4.4 If the public service and national interest definitions conformed to the appropriate monopoly element of OS' activities and products and if this separation was enforced within OS, with products and costs accounted for separately, this would address one of the OFT's key concerns regarding the operation of OS.

Why separation is important

4.5 This separation is of critical importance to effective competition, as OS is in a privileged position as the only organisation that surveys throughout Great Britain in detail. As noted above, the cost of this surveying activity means that this monopoly position is unlikely to change in the immediate future.

4.6 OS is also engaged in the commercial production of refined information products from the unrefined information it collects. This involves interaction with both public and private sector customers, some of whom wish to develop new products using the unrefined information collected by OS.

4.7 Where such commercial activities are not separated from the monopoly activities of collection and production of unrefined information, significant competition problems may arise, both with and without the organisation having that specific intention. These problems can include:

Using high unrefined information prices to subsidise commercial activities developing refined information - this gives the public body an unfair advantage in developing refined information and can reduce the potential for efficient businesses to compete, thus restricting competition and innovation.

Providing easier access and better conditions of use for internal use of information when compared to external business customers.

Using internal development of commercial refined information products as a reason to deny access for commercial use and re-use of unrefined information.

4.8 The first two of these issues may represent an infringement of the competition law when practised by a dominant undertaking.

4.9 All three of these problems would lead to a restriction in competition in the sector and consequently would have a detrimental impact on consumers through higher prices of unrefined information and fewer refined information products being available. This would arise as businesses would lose the ability and incentives to innovate and produce valuable new products for consumers. As stated in the CUPI report, the cost of the restrictive practices seen throughout the public information sector as a whole were estimated to be 500 million annually.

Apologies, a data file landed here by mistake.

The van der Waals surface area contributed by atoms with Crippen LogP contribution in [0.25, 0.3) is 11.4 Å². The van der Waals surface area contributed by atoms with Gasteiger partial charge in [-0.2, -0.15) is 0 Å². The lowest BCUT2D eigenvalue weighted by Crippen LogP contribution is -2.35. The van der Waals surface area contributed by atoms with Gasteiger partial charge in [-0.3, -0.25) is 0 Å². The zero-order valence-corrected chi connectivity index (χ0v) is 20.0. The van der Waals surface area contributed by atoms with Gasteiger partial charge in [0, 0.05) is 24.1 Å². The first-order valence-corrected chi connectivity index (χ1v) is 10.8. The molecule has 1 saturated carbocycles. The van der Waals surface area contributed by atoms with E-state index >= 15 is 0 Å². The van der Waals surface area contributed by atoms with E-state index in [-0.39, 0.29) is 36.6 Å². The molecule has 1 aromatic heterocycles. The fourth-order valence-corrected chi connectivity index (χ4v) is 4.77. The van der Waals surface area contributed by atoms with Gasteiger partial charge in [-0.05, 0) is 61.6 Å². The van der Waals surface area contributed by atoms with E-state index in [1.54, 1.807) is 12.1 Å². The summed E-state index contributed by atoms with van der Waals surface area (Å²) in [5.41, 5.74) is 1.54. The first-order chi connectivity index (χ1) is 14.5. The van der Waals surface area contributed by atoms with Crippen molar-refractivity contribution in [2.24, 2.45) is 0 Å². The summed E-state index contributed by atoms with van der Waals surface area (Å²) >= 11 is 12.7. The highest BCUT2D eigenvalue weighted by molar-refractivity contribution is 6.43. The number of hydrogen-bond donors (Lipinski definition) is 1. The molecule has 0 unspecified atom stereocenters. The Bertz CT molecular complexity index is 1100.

Definitions and descriptions of OS public service and national interest activities since 2002

4.10 Since 2002, there have been two notable attempts to define the boundaries more clearly. We note that in both cases, these have not identified the specific activities that OS as a public body should provide as a monopolist, compared to the competitive activities OS undertakes.

4.11 The Ordnance Survey Framework Document of July 2004 is an attempt to be more specific about the activities of OS. It states that OS' remit is to:

'...maintain the master map of Great Britain sufficiently up to date and of suitable content and quality to meet the current and future data, graphic and information needs of all its customers; and provide national coverage of medium and small-scale data.'[5]

 

The Framework Document describes these activities as 'core activities'. In addition to these it states:

'in line with government policy for Trading Funds to generate a return on their assets, Ordnance Survey earns revenue from other repayment services where there is no conflict with delivery of core performance targets or where there is likely to be longer-term benefit to core activities. These additional services may be undertaken with private- or public-sector partners. This activity will be undertaken in accordance with HM Treasury guidance on selling into wider markets.'

4.12 This definition is widely drawn and is phrased broadly, such that there is likely to be notable uncertainty regarding the boundaries of the activities described above. The Framework Document also sets out strategic objectives including one to:

'Collect, portray and distribute the definitive record of the natural, built and planned environment of Great Britain that meets customer needs and the national interest in the most effective manner.'[6]

4.13 As with the quotations in paragraph 4.11, this is still widely drawn and makes no specific reference to mapping or mapping products. Also, the phrase, 'that meets customer needs' allows significant latitude regarding the boundaries of this objective.

4.14 Furthermore, this document was written when OS was still in receipt of government funding through NIMSA. This funding provided one way of separating OS' activities which has now been removed following the withdrawal of NIMSA funding.

4.15 OPSI, in its Report on its Investigation of a Complaint (SO 42/8/4): Intelligent Addressing and Ordnance Survey, stated that OS' public task

'...covers all those operations... which are set out in Article 2 and Schedule 1 of the Ordnance Survey Trading Fund Order 1999 and as further detailed in the...Framework Document.'[7]

4.16 These require OS to manage all of its operations in such a way that its revenue would consist principally of receipts in respect of goods or services provided in the course of its operations. Pursuant to the Government Trading Funds Act 1973, paragraph 3 of the Treasury Minute dated 15 January 2004 imposes a further financial objective on


 

Ordnance Survey for the 3-year period form 1 April 2004 to 31 March 2007 to achieve a return on capital employed of at least 5.5 percent, averaged over the period as a whole.

4.17 The Intelligent Addressing complaint was reviewed by the Review Board of the Advisory Panel on Public Sector Information (APPSI), which concluded: